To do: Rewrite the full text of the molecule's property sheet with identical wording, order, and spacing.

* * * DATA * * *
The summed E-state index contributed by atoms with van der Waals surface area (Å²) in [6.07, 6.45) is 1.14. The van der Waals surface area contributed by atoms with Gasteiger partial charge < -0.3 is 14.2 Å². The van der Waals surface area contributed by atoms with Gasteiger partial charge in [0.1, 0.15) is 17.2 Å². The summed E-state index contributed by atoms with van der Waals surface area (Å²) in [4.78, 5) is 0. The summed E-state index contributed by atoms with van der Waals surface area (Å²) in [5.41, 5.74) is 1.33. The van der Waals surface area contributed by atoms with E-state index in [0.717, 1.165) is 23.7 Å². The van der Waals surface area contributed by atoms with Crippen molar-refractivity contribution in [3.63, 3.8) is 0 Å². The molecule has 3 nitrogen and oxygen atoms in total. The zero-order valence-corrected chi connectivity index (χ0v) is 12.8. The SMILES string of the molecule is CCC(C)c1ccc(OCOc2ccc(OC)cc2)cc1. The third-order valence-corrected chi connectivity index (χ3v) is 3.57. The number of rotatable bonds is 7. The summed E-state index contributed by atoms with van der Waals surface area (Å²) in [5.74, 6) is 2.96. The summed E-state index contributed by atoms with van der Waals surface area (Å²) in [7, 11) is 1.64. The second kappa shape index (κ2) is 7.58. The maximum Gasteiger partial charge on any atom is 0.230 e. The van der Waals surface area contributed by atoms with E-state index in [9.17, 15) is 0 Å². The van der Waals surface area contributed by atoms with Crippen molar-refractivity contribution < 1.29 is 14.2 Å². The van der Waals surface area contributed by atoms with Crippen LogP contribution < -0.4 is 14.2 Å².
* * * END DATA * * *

The summed E-state index contributed by atoms with van der Waals surface area (Å²) in [6.07, 6.45) is 1.14. The van der Waals surface area contributed by atoms with Gasteiger partial charge < -0.3 is 14.2 Å². The van der Waals surface area contributed by atoms with Gasteiger partial charge in [0.1, 0.15) is 17.2 Å². The summed E-state index contributed by atoms with van der Waals surface area (Å²) in [4.78, 5) is 0. The summed E-state index contributed by atoms with van der Waals surface area (Å²) in [5.41, 5.74) is 1.33. The van der Waals surface area contributed by atoms with E-state index in [0.717, 1.165) is 23.7 Å². The van der Waals surface area contributed by atoms with Crippen molar-refractivity contribution in [3.63, 3.8) is 0 Å². The molecule has 3 nitrogen and oxygen atoms in total. The zero-order valence-corrected chi connectivity index (χ0v) is 12.8. The SMILES string of the molecule is CCC(C)c1ccc(OCOc2ccc(OC)cc2)cc1. The third-order valence-corrected chi connectivity index (χ3v) is 3.57. The number of rotatable bonds is 7. The summed E-state index contributed by atoms with van der Waals surface area (Å²) in [5.74, 6) is 2.96. The summed E-state index contributed by atoms with van der Waals surface area (Å²) in [7, 11) is 1.64. The second kappa shape index (κ2) is 7.58. The maximum Gasteiger partial charge on any atom is 0.230 e. The van der Waals surface area contributed by atoms with E-state index in [9.17, 15) is 0 Å². The van der Waals surface area contributed by atoms with Crippen molar-refractivity contribution < 1.29 is 14.2 Å². The van der Waals surface area contributed by atoms with Crippen LogP contribution < -0.4 is 14.2 Å².